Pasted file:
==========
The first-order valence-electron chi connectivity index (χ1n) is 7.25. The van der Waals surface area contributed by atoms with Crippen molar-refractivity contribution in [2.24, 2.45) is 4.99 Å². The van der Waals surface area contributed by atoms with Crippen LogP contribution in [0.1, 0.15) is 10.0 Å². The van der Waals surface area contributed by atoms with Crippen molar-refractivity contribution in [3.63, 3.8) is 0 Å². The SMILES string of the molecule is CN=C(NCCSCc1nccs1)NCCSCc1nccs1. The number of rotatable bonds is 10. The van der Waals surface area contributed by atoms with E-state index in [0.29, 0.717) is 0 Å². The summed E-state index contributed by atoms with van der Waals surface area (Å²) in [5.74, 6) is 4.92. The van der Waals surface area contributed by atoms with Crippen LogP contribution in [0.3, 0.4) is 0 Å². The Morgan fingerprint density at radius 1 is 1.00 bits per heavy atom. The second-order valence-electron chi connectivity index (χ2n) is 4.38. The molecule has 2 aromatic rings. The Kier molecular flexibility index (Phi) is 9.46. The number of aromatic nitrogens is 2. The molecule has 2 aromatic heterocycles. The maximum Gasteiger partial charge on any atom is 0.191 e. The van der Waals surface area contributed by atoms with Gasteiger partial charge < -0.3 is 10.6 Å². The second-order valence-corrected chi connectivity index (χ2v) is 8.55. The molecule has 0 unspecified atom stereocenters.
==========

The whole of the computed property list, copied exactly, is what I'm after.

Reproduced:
The first-order valence-electron chi connectivity index (χ1n) is 7.25. The van der Waals surface area contributed by atoms with Crippen molar-refractivity contribution in [2.24, 2.45) is 4.99 Å². The van der Waals surface area contributed by atoms with Crippen LogP contribution in [0.1, 0.15) is 10.0 Å². The van der Waals surface area contributed by atoms with Crippen molar-refractivity contribution in [3.63, 3.8) is 0 Å². The SMILES string of the molecule is CN=C(NCCSCc1nccs1)NCCSCc1nccs1. The number of rotatable bonds is 10. The van der Waals surface area contributed by atoms with E-state index in [0.29, 0.717) is 0 Å². The summed E-state index contributed by atoms with van der Waals surface area (Å²) in [5.74, 6) is 4.92. The van der Waals surface area contributed by atoms with Crippen LogP contribution in [0.3, 0.4) is 0 Å². The Morgan fingerprint density at radius 1 is 1.00 bits per heavy atom. The second-order valence-electron chi connectivity index (χ2n) is 4.38. The molecule has 2 aromatic rings. The Kier molecular flexibility index (Phi) is 9.46. The number of aromatic nitrogens is 2. The molecule has 2 aromatic heterocycles. The maximum Gasteiger partial charge on any atom is 0.191 e. The van der Waals surface area contributed by atoms with Gasteiger partial charge < -0.3 is 10.6 Å². The second-order valence-corrected chi connectivity index (χ2v) is 8.55. The molecule has 0 unspecified atom stereocenters.